But as we talked this weekend and I told her how much I hate these Wisconsin winters that I was never cut out to endure, she said this: “Imagine that you’re sitting behind our old house in Arizona, and it’s 100 degrees out, and the LAWN has just been put in—a lawn has been PUT IN—and you’re staring at the wall of dirt over you, where they’ve just cut through the earth so you can have a house, because they just did things like that. And flies are buzzing around your head, and you think, ‘This is where I live now, and I’m going to just live here for a long time, and this is it.’” She explained to me how she made a good life there, how she sought her friends and found ways to make it work, but the things that gave her days meaning were not the things I would have expected. It sure wasn’t the Coors banquet beer cans.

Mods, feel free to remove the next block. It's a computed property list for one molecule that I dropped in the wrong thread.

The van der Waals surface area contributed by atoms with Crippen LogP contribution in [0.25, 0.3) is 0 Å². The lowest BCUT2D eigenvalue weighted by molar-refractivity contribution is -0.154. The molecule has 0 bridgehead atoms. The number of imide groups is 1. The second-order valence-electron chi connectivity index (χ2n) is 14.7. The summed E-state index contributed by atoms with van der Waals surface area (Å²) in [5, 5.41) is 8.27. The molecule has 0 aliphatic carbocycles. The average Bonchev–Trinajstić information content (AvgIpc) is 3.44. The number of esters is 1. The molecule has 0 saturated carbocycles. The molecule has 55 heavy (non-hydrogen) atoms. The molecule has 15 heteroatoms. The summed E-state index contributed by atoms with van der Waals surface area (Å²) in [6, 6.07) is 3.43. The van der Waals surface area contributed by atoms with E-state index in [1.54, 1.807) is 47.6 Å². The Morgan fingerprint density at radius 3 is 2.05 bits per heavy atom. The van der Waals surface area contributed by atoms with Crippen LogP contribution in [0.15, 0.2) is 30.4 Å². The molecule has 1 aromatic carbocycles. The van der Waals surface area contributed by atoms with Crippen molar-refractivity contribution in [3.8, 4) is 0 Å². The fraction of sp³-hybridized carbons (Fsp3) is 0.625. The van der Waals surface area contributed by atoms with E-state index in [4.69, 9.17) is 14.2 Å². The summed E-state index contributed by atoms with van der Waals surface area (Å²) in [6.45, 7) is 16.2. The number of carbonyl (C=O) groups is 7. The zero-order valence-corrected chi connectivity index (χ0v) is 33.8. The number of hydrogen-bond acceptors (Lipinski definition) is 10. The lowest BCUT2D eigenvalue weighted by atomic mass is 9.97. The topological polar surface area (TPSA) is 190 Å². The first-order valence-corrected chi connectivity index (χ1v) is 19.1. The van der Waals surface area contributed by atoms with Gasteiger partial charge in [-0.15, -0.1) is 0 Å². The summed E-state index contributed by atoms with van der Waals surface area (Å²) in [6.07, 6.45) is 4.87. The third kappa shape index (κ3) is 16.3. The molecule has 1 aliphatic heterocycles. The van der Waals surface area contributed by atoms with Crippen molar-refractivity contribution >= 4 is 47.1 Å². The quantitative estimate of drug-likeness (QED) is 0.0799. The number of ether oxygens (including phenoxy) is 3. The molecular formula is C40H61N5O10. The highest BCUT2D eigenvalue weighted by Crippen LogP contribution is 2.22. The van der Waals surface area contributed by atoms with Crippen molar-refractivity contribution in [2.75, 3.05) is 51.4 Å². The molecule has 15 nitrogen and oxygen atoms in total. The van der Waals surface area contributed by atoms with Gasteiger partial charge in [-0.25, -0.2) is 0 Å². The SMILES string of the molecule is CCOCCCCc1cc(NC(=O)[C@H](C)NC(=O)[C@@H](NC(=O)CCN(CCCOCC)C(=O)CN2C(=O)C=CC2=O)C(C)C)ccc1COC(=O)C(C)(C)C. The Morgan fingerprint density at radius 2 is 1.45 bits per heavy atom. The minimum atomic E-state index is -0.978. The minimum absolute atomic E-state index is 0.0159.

And that’s when it hit me, how blind I’ve been. I know good and well my kids don’t really know the whole me. They have no idea what a detour was taken when we decided to have them—before we moved to a town with polar vortexes that make me feel murderous. Before I quit my editing career to raise them. Before I put on stretch marks and wrinkles. Before I learned how to speak in whole G-rated paragraphs. Before I knew anything about time-outs or changing diapers or making sure homework gets done or shoveling snow or volunteering on school committees or teaching Sunday school—or, really, most of the things they’ll probably remember about me at this age. They have no idea that, like them, I’m not a finished product. There’s more than meets they eye. I’m still becoming something, and I may become many more somethings before I’m done.

So, that pretty much tells you where my “real” mom went. She went to the cabin with me this past weekend. Turns out she’s been with me all along.

career · happiness · intentional happiness · motherhood · Past life · preschoolers · writing